Ghosts, Ghoulies, and Gunmen

Title: GHOSTS, GHOULIES & GUNMEN

Authors: Foxglove and AnubisKV5

Summary: Frightening things happen on All Hallow’s Eve

Rating: for everyone

Category: V

Disclaimer: No copyright infringement intended.

Written for the Virtual Season 14 Halloween Special Event

Archive: Exclusive VS 14 two weeks, then with permission

comments: pstanford@vtown.com.au and AnubisKV5@cs.com

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**********

Halloween wraps fear in innocence,

As though it were a slightly sour sweet.

Let terror, then, be turned into a treat,

Lest it undermine our commonsense.

Our nightmares are the founts of fancy whence

We wander through the fields of our conceit,

Eluding the true horror we must meet

Embodied in the play of our pretence,

Now ranged across the night in our defence.

~ Nicholas Gordon

**********

October 31st

7:30 p.m.

“It’s a conspiracy.”

“Perpetrated by whom?” Dana Scully’s answer to Fox Mulder’s declaration held a

slightly amused tone.

His nose almost pressed against the front window and his face colored an odd shade

of orange by the flashing pumpkin-shaped fairy lights that he had hung up earlier in

the day, Mulder turned and glared at his partner. “I don’t know, but it has to be.”

“Because it’s raining?”

Mulder turned back to his vigil. The heavy rain had been coming down in sheets for

some time now, pelting against the large front window.

With the tip of his finger, he traced one of the numerous drops on its path down the

glass, ending by drawing an alien head in the condensation. “It’s not just raining,

Scully.” Mulder hesitated, and then said. “It’s Noah weather.”

“Noah weather?”

“Yeah, you know, lots and lots of rain, cubits and cubits of ark, animals, two by two,

flood, etc.”

“I know what you’re referring to Mulder, but it’s not that bad.” Scully tucked her feet

under herself and snuggled into the corner of the couch. “Besides, we could really do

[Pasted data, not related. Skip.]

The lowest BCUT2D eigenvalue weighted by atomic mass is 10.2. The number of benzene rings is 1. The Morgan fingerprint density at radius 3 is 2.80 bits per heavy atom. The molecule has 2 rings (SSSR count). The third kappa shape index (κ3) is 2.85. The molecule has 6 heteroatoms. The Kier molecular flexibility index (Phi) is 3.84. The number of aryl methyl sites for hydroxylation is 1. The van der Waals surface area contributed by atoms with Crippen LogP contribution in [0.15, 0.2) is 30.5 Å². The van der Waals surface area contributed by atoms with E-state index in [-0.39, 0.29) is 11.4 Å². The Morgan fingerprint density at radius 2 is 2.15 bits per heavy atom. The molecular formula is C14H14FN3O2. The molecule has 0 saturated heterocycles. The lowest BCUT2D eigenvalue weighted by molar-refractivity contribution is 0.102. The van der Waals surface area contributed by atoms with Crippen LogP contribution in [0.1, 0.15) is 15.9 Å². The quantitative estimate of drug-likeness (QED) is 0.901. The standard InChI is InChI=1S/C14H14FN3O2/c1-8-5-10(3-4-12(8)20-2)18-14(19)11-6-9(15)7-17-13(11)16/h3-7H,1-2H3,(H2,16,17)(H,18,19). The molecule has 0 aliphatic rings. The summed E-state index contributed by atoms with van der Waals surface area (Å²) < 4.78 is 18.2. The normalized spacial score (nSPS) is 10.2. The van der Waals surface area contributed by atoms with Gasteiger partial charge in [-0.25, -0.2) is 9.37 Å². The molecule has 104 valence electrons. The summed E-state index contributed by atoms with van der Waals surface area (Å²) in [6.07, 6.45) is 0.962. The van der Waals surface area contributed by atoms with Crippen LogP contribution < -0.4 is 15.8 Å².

with the rain.”

“Yeah, I know, but did it have to be tonight? Of all nights? All Hallows Eve, the only

time of the year when people are encouraged to dress up and challenge, mock,

tease, torture and appease the dread forces of the night, of the soul, and of the

otherworld that becomes our world on this night of reversible possibilities?”

Mulder heaved a frustrated sigh and took a final glance out at the deserted street;

seeing no masses of little costumed ghoulies and ghosties, he twitched the curtains

back into place.

Scully cast a fond glance at her partner. “You know, I think that you’re more

disappointed than the kids.”

His hands pressed against his hips, Mulder threw a wistful glance at the table by the

front door that held a huge bowl of assorted candies and the pumpkin that had taken

him several painstaking hours and an assortment of Scully’s scalpels to carve into an

evil, maliciously grinning Jack O’Lantern.

“I still think we could have managed, Tara didn’t have to cancel you know.” He

sighed. “We could have used umbrellas and I know the kids have raincoats.”

“Sloshing through ankle-deep water is not everybody’s idea of fun, Mulder.” Scully

broke in. “And, it wouldn’t have been half as much fun because Matthew and Claire

couldn’t show off their costumes.”

“Yeah, I suppose you’re right.” Mulder strode across the room and dropped

lethargically onto the couch next to his partner, crossing one leg over the other. He

reached out and flicked his fingers at one of the furry spiders that bounced back and

forth atop the deely-bopper headband that Scully was wearing, her only concession

to a costume for the evening.

“So, now that trick or treating is out, what do you wanna do?” He asked.

“There’s probably a really bad horror movie on TV that you haven’t watched since

last Halloween.” Scully smiled.

Mulder shrugged his shoulders and reached for the remote control. The TV flared into

life and he began rapidly flipping channels, looking for something to take his interest.

Unable to follow the ever-changing picture on the screen, Scully reached for the

magazine she’d abandoned earlier that evening. She picked up where she had left off

on a rather interesting article and left Mulder to his own devices.

**********

9:00 p.m.